Author(s): Andrew Caldecott
'Intricate and crisp, witty and solemn. Line by line, silent and adroit, it opens a series of trap-doors in the reader's imagination' Hilary Mantel, Man Booker Prize-winning author of Wolf Hall
Welcome back to Rotherweird.
The town of Rotherweird has been independent from the rest of England for four hundred years, to protect a deadly secret.
Sir Veronal Slickstone is dead, his bid to exploit that secret consigned to dust, leaving Rotherweird to resume its abnormal normality after the travails of the summer . . . but someone is playing a very long game.
Disturbing omens multiply: a funeral delivers a cryptic warning; an ancient portrait speaks; the Herald disappears - and democracy threatens the uneasy covenant between town and countryside.
Geryon Wynter's intricate plot, centuries in the making, is on the move.
Everything points to one objective: the resurrection of Rotherweird's dark Elizabethan past - and to one date: the Winter Equinox.
Wynter is coming . . .
'Baroque, Byzantine and beautiful - not to mention bold. An enthralling puzzle picture of a book' M. R. Carey, bestselling author of The Girl With All The Gifts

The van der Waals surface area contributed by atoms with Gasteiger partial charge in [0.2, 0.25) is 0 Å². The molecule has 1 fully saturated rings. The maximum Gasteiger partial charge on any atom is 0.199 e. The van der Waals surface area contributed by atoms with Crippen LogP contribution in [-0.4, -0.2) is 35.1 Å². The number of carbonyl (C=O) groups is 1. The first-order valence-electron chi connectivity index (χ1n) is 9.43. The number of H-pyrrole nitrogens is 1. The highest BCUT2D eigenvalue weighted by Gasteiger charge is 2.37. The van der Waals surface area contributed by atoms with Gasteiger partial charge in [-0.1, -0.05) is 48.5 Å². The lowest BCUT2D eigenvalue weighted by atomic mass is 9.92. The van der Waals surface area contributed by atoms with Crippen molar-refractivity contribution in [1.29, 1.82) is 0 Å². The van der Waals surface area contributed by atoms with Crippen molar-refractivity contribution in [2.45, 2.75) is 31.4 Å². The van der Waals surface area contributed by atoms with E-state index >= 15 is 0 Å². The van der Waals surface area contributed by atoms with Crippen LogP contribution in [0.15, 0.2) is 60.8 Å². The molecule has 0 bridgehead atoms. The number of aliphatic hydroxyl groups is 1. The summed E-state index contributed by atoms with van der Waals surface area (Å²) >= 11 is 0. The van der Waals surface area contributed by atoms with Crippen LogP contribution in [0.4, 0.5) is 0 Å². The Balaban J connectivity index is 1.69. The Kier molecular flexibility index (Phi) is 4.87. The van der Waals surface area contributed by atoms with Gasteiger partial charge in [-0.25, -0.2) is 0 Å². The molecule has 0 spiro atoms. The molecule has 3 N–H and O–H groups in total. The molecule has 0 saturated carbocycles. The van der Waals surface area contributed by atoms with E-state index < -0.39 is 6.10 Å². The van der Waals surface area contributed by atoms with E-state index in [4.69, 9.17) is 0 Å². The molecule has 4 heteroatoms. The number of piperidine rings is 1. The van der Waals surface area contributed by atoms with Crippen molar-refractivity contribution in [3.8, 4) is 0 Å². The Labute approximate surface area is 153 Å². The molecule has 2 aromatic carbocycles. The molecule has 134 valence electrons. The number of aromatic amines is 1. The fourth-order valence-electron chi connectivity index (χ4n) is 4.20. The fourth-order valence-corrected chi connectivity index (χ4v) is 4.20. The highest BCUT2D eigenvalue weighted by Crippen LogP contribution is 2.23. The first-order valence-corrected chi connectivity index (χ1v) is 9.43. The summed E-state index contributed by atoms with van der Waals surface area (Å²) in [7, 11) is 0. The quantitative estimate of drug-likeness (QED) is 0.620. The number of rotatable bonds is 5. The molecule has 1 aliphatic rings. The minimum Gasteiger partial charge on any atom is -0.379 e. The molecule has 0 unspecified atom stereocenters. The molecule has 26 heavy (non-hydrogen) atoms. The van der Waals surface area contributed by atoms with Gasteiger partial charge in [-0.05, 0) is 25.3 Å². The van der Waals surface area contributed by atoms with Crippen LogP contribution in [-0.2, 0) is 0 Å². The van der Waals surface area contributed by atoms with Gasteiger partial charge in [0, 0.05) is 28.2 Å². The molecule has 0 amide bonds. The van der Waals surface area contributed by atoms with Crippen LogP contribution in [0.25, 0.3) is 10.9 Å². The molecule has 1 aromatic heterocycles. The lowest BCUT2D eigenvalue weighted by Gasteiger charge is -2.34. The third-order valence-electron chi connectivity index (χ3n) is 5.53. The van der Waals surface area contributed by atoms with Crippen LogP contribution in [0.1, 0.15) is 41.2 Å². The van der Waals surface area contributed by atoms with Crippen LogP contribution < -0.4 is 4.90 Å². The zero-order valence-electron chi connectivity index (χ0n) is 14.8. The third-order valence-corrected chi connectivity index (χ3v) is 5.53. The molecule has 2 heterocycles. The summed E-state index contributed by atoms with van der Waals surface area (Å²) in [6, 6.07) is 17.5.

Andrew Caldecott was seized by the notion of a city-state hiding a cataclysmic secret while studying history at New College Oxford. After graduating, he went on to become one of the country's top QCs specialising in media, defamation and libel law. He represented the BBC in the Hutton Inquiry (into the death of biological warfare expert and UN weapons inspector David Kelly), the Guardian in the Leveson Inquiry (into the British press following the phone-hacking scandal), and supermodel Naomi Campbell in her landmark privacy case, amongst many others. This hasn't left him much time for writing, but the rich, layered world of Rotherweird has been nagging in the background of his mind for many years, and has at last burst into blossom, at once of-the-moment, historic and timeless. Rotherweird: 'A history-tragic-comedy all rolled into one', says Hilary Mantel, author of Wolf Hall, and 'baroque, Byzantine and beautiful,' according to M.R, Carey, author of The Girl with all the Gifts. Rotherweird will be followed by a sequel, Wyntertide.